Saturday, January 16, 2010


The long awaited week finally arrived when the Crucifix we will see each time we enter St. Pius X is now in place. This BLOG will show the story which began with logging one of our oak trees. If you read the December 23rd posting "What A Difference a Year Makes" you saw the video of a tree that nearly landed on the Building Chairman and Project Superintendent. The reason I took that video is that this tree provided the wood for the crosses that will be over both of our altars. I will take you on a pictorial journey from tree to Crucifix.

The photographs below show the plank that was used for the cross being sawed into a board and placed on a truck to be kiln dried. Tim Samelak, a parishoner, took this wood and built three crosses for us. One cross is being used over the main altar and the second one will be used in the Day Chapel. Since we had enough wood, a third cross was also crafted. More on that later.

We did an extensive search in order to find the perfect corpus for the cross. After over a year of searching and trying to find a corpus that we could rescue from another closed Catholic church we settled on the corpus hand carved by Demetz, who is the most famous Italian wood and statue carver. The corpus is chestnut wood and the detail is fabulous. This photo shows Scott Knox holding the Body of Christ after opening the crate upon its arrival at Priba Funiture.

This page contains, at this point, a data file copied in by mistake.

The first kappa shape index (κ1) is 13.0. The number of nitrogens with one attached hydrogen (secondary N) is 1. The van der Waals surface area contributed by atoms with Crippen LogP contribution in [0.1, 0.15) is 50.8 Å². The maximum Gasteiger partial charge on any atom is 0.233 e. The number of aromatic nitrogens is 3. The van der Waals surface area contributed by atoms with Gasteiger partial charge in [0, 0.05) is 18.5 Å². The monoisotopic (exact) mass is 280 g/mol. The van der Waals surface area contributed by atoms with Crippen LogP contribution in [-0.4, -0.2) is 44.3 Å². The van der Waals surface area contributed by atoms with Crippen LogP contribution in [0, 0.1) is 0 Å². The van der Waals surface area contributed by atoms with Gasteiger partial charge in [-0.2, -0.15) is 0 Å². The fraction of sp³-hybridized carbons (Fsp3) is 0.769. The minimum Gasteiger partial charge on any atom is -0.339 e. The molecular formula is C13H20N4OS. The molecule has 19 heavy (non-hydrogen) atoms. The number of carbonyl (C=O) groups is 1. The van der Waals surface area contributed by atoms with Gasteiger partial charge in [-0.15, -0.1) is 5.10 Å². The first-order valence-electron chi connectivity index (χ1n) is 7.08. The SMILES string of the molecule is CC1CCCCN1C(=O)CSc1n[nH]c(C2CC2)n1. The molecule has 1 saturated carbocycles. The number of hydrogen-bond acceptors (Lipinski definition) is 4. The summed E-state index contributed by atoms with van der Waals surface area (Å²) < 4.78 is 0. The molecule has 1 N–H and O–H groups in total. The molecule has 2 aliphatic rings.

After the corpus was mounted on the cross, we see workers from Rentenbach, including Todd D'Andrea (Superintendent) and Johnatan "Doodle" Kilby ( Assistant Superintendent), begin this journey as they carry the crucifix into our church.

Once the crucifix arrived inside, the process of connecting it to the pulley system that had been attached to the beam began. We had to raise the crucifix twice. The first time was to get the exact measurements for the cable. Below you see Todd D'Andrea do some last minute work in order for the cable to be attached to the cross-member, then you see the crucifix as it's attached to the pulley system which will lift it in place. As Superintendent, Todd went over and above the call of duty in staining the cross and making all the connections necessary.

Once the crucifix has reached the appropriate height, the first photos show the 3/8 inch steel cable which will hold it in place. You then see the first cable being attached to the steel beam.

This video shows a portion of the Crucifix being raised. Due to the slow process and limitation on the size of each video I was only able to capture a portion of the process.

As we conclude this writing, I'll end with several photos showing what we'll be enjoying for years to come. The crucifix is 33 feet in the air... the number of years that Jesus walked on earth.

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